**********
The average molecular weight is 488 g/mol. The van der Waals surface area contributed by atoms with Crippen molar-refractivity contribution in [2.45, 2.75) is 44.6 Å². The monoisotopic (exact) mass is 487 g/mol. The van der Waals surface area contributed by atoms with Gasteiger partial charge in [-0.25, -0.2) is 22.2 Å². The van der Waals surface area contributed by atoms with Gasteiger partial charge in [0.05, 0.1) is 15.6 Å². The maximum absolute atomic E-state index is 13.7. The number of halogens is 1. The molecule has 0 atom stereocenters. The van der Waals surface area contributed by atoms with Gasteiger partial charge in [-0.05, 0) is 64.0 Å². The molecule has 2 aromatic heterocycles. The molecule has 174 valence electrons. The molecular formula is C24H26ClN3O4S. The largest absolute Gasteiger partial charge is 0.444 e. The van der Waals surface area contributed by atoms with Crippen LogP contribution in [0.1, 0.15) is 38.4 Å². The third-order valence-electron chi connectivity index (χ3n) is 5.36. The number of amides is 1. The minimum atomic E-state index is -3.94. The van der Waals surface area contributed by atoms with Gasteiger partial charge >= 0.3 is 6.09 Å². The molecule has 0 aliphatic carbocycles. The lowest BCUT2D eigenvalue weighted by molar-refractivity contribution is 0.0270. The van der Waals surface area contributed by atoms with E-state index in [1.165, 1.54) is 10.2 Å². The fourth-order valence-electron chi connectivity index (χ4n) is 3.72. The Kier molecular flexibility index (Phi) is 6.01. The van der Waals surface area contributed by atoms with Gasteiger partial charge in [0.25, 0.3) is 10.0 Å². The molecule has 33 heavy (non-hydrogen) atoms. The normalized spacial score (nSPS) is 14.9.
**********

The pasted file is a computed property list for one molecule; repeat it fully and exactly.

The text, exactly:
The average molecular weight is 488 g/mol. The van der Waals surface area contributed by atoms with Crippen molar-refractivity contribution in [2.45, 2.75) is 44.6 Å². The monoisotopic (exact) mass is 487 g/mol. The van der Waals surface area contributed by atoms with Gasteiger partial charge in [-0.25, -0.2) is 22.2 Å². The van der Waals surface area contributed by atoms with Gasteiger partial charge in [0.05, 0.1) is 15.6 Å². The maximum absolute atomic E-state index is 13.7. The number of halogens is 1. The molecule has 0 atom stereocenters. The van der Waals surface area contributed by atoms with Gasteiger partial charge in [-0.05, 0) is 64.0 Å². The molecule has 2 aromatic heterocycles. The molecule has 174 valence electrons. The molecular formula is C24H26ClN3O4S. The largest absolute Gasteiger partial charge is 0.444 e. The van der Waals surface area contributed by atoms with Crippen LogP contribution in [0.1, 0.15) is 38.4 Å². The third-order valence-electron chi connectivity index (χ3n) is 5.36. The number of amides is 1. The minimum atomic E-state index is -3.94. The van der Waals surface area contributed by atoms with Gasteiger partial charge >= 0.3 is 6.09 Å². The molecule has 0 aliphatic carbocycles. The lowest BCUT2D eigenvalue weighted by molar-refractivity contribution is 0.0270. The van der Waals surface area contributed by atoms with E-state index in [1.165, 1.54) is 10.2 Å². The fourth-order valence-electron chi connectivity index (χ4n) is 3.72. The Kier molecular flexibility index (Phi) is 6.01. The van der Waals surface area contributed by atoms with Gasteiger partial charge in [0.25, 0.3) is 10.0 Å². The molecule has 33 heavy (non-hydrogen) atoms. The normalized spacial score (nSPS) is 14.9.